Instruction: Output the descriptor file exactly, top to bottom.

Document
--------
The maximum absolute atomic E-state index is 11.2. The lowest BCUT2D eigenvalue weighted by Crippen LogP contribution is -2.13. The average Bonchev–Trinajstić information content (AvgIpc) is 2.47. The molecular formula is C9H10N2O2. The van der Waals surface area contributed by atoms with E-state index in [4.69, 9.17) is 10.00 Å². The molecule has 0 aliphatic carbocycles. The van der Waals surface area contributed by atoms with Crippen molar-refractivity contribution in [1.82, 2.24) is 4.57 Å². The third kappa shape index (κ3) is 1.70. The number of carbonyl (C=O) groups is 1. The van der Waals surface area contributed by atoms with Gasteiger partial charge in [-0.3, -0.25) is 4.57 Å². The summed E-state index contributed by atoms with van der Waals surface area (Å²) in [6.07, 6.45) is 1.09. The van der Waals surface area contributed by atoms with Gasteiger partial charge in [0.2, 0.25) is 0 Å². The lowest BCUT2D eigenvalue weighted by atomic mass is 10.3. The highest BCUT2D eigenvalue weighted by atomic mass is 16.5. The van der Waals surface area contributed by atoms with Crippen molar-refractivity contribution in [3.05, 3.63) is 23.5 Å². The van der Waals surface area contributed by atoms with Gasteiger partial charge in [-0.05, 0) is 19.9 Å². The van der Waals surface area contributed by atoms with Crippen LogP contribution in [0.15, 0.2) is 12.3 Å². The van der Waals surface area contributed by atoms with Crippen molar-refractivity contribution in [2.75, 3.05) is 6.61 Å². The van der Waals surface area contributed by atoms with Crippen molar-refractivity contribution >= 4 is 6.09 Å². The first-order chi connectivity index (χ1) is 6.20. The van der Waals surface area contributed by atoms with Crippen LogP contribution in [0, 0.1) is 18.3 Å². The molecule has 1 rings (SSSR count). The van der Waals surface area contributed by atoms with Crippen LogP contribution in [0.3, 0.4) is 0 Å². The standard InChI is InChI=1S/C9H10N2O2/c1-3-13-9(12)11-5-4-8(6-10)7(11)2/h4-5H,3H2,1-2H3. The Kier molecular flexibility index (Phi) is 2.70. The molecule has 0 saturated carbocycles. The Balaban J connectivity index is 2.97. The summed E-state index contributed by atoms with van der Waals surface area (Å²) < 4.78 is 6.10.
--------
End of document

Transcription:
The maximum absolute atomic E-state index is 11.2. The lowest BCUT2D eigenvalue weighted by Crippen LogP contribution is -2.13. The average Bonchev–Trinajstić information content (AvgIpc) is 2.47. The molecular formula is C9H10N2O2. The van der Waals surface area contributed by atoms with E-state index in [4.69, 9.17) is 10.00 Å². The molecule has 0 aliphatic carbocycles. The van der Waals surface area contributed by atoms with Crippen molar-refractivity contribution in [1.82, 2.24) is 4.57 Å². The third kappa shape index (κ3) is 1.70. The number of carbonyl (C=O) groups is 1. The van der Waals surface area contributed by atoms with Gasteiger partial charge in [-0.3, -0.25) is 4.57 Å². The summed E-state index contributed by atoms with van der Waals surface area (Å²) in [6.07, 6.45) is 1.09. The van der Waals surface area contributed by atoms with Gasteiger partial charge in [0.2, 0.25) is 0 Å². The lowest BCUT2D eigenvalue weighted by atomic mass is 10.3. The highest BCUT2D eigenvalue weighted by atomic mass is 16.5. The van der Waals surface area contributed by atoms with Crippen molar-refractivity contribution in [3.05, 3.63) is 23.5 Å². The van der Waals surface area contributed by atoms with Gasteiger partial charge in [-0.05, 0) is 19.9 Å². The van der Waals surface area contributed by atoms with Crippen LogP contribution in [0.15, 0.2) is 12.3 Å². The van der Waals surface area contributed by atoms with Crippen molar-refractivity contribution in [2.75, 3.05) is 6.61 Å². The van der Waals surface area contributed by atoms with Crippen molar-refractivity contribution >= 4 is 6.09 Å². The first-order chi connectivity index (χ1) is 6.20. The van der Waals surface area contributed by atoms with Crippen LogP contribution in [0, 0.1) is 18.3 Å². The molecule has 1 rings (SSSR count). The van der Waals surface area contributed by atoms with Crippen LogP contribution in [0.3, 0.4) is 0 Å². The standard InChI is InChI=1S/C9H10N2O2/c1-3-13-9(12)11-5-4-8(6-10)7(11)2/h4-5H,3H2,1-2H3. The Kier molecular flexibility index (Phi) is 2.70. The molecule has 0 saturated carbocycles. The Balaban J connectivity index is 2.97. The summed E-state index contributed by atoms with van der Waals surface area (Å²) < 4.78 is 6.10.